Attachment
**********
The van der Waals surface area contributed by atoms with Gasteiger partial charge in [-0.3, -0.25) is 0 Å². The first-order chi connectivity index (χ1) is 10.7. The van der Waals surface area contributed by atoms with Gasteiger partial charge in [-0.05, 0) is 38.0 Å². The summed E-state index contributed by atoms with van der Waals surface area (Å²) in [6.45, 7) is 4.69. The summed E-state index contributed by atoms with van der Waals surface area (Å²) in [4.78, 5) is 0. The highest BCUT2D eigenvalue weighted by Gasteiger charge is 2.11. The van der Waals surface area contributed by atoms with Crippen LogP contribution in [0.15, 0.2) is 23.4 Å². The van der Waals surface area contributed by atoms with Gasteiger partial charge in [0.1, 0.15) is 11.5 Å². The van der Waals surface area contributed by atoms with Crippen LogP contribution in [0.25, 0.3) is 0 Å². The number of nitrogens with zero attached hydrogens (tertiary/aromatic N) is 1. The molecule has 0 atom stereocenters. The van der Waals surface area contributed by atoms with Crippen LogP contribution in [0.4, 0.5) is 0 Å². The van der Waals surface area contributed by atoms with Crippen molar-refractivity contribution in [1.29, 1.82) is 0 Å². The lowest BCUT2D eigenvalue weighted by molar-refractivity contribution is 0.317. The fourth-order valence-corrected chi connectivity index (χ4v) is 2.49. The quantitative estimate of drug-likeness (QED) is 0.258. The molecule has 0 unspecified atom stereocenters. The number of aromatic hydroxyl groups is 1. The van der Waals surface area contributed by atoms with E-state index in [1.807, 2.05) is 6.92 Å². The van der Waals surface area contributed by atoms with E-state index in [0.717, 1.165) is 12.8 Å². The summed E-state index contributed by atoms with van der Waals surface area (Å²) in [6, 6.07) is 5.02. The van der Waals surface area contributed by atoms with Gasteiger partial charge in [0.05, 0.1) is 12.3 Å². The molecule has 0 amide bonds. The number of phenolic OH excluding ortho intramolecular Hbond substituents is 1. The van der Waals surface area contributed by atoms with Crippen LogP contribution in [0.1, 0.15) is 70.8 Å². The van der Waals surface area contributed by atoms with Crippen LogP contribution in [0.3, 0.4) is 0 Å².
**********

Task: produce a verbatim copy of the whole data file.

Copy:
The van der Waals surface area contributed by atoms with Gasteiger partial charge in [-0.3, -0.25) is 0 Å². The first-order chi connectivity index (χ1) is 10.7. The van der Waals surface area contributed by atoms with Gasteiger partial charge in [-0.05, 0) is 38.0 Å². The summed E-state index contributed by atoms with van der Waals surface area (Å²) in [6.45, 7) is 4.69. The summed E-state index contributed by atoms with van der Waals surface area (Å²) in [4.78, 5) is 0. The highest BCUT2D eigenvalue weighted by Gasteiger charge is 2.11. The van der Waals surface area contributed by atoms with Crippen LogP contribution in [0.15, 0.2) is 23.4 Å². The van der Waals surface area contributed by atoms with Gasteiger partial charge in [0.1, 0.15) is 11.5 Å². The van der Waals surface area contributed by atoms with Crippen LogP contribution in [0.25, 0.3) is 0 Å². The number of nitrogens with zero attached hydrogens (tertiary/aromatic N) is 1. The molecule has 0 atom stereocenters. The van der Waals surface area contributed by atoms with Crippen LogP contribution in [0.4, 0.5) is 0 Å². The van der Waals surface area contributed by atoms with Crippen molar-refractivity contribution in [1.29, 1.82) is 0 Å². The lowest BCUT2D eigenvalue weighted by molar-refractivity contribution is 0.317. The fourth-order valence-corrected chi connectivity index (χ4v) is 2.49. The quantitative estimate of drug-likeness (QED) is 0.258. The molecule has 0 unspecified atom stereocenters. The number of aromatic hydroxyl groups is 1. The van der Waals surface area contributed by atoms with E-state index in [1.807, 2.05) is 6.92 Å². The van der Waals surface area contributed by atoms with E-state index in [0.717, 1.165) is 12.8 Å². The summed E-state index contributed by atoms with van der Waals surface area (Å²) in [6, 6.07) is 5.02. The van der Waals surface area contributed by atoms with Gasteiger partial charge in [0.05, 0.1) is 12.3 Å². The molecule has 0 amide bonds. The number of phenolic OH excluding ortho intramolecular Hbond substituents is 1. The van der Waals surface area contributed by atoms with Crippen LogP contribution in [0.1, 0.15) is 70.8 Å². The van der Waals surface area contributed by atoms with Crippen LogP contribution in [0.3, 0.4) is 0 Å².